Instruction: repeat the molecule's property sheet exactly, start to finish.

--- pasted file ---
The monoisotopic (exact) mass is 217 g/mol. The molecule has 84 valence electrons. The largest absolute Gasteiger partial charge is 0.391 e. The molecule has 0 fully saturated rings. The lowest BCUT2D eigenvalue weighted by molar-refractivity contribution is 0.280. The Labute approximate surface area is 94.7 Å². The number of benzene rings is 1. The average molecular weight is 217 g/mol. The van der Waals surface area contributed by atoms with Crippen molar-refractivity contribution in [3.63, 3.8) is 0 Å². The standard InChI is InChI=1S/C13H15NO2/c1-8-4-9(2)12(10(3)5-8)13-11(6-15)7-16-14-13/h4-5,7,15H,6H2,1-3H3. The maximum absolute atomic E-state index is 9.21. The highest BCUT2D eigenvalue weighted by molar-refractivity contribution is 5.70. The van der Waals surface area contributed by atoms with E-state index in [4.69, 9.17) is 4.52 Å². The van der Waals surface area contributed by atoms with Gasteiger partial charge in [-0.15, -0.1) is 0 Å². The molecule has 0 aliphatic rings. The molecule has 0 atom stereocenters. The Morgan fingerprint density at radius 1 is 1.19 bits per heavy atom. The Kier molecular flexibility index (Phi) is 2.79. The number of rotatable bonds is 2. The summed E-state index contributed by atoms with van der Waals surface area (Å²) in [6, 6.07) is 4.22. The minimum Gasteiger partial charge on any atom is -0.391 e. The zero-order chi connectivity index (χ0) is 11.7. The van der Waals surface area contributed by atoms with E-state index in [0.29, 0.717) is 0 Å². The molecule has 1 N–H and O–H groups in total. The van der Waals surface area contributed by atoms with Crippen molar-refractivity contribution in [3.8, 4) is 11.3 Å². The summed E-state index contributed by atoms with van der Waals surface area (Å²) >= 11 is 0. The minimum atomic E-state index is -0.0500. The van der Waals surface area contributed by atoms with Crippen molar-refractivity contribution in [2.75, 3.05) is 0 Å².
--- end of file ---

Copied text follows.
The monoisotopic (exact) mass is 217 g/mol. The molecule has 84 valence electrons. The largest absolute Gasteiger partial charge is 0.391 e. The molecule has 0 fully saturated rings. The lowest BCUT2D eigenvalue weighted by molar-refractivity contribution is 0.280. The Labute approximate surface area is 94.7 Å². The number of benzene rings is 1. The average molecular weight is 217 g/mol. The van der Waals surface area contributed by atoms with Crippen molar-refractivity contribution in [3.63, 3.8) is 0 Å². The standard InChI is InChI=1S/C13H15NO2/c1-8-4-9(2)12(10(3)5-8)13-11(6-15)7-16-14-13/h4-5,7,15H,6H2,1-3H3. The maximum absolute atomic E-state index is 9.21. The highest BCUT2D eigenvalue weighted by molar-refractivity contribution is 5.70. The van der Waals surface area contributed by atoms with E-state index in [4.69, 9.17) is 4.52 Å². The van der Waals surface area contributed by atoms with Gasteiger partial charge in [-0.15, -0.1) is 0 Å². The molecule has 0 aliphatic rings. The molecule has 0 atom stereocenters. The Morgan fingerprint density at radius 1 is 1.19 bits per heavy atom. The Kier molecular flexibility index (Phi) is 2.79. The number of rotatable bonds is 2. The summed E-state index contributed by atoms with van der Waals surface area (Å²) in [6, 6.07) is 4.22. The minimum Gasteiger partial charge on any atom is -0.391 e. The zero-order chi connectivity index (χ0) is 11.7. The van der Waals surface area contributed by atoms with E-state index in [0.29, 0.717) is 0 Å². The molecule has 1 N–H and O–H groups in total. The van der Waals surface area contributed by atoms with Crippen molar-refractivity contribution in [3.8, 4) is 11.3 Å². The summed E-state index contributed by atoms with van der Waals surface area (Å²) >= 11 is 0. The minimum atomic E-state index is -0.0500. The van der Waals surface area contributed by atoms with Crippen molar-refractivity contribution in [2.75, 3.05) is 0 Å².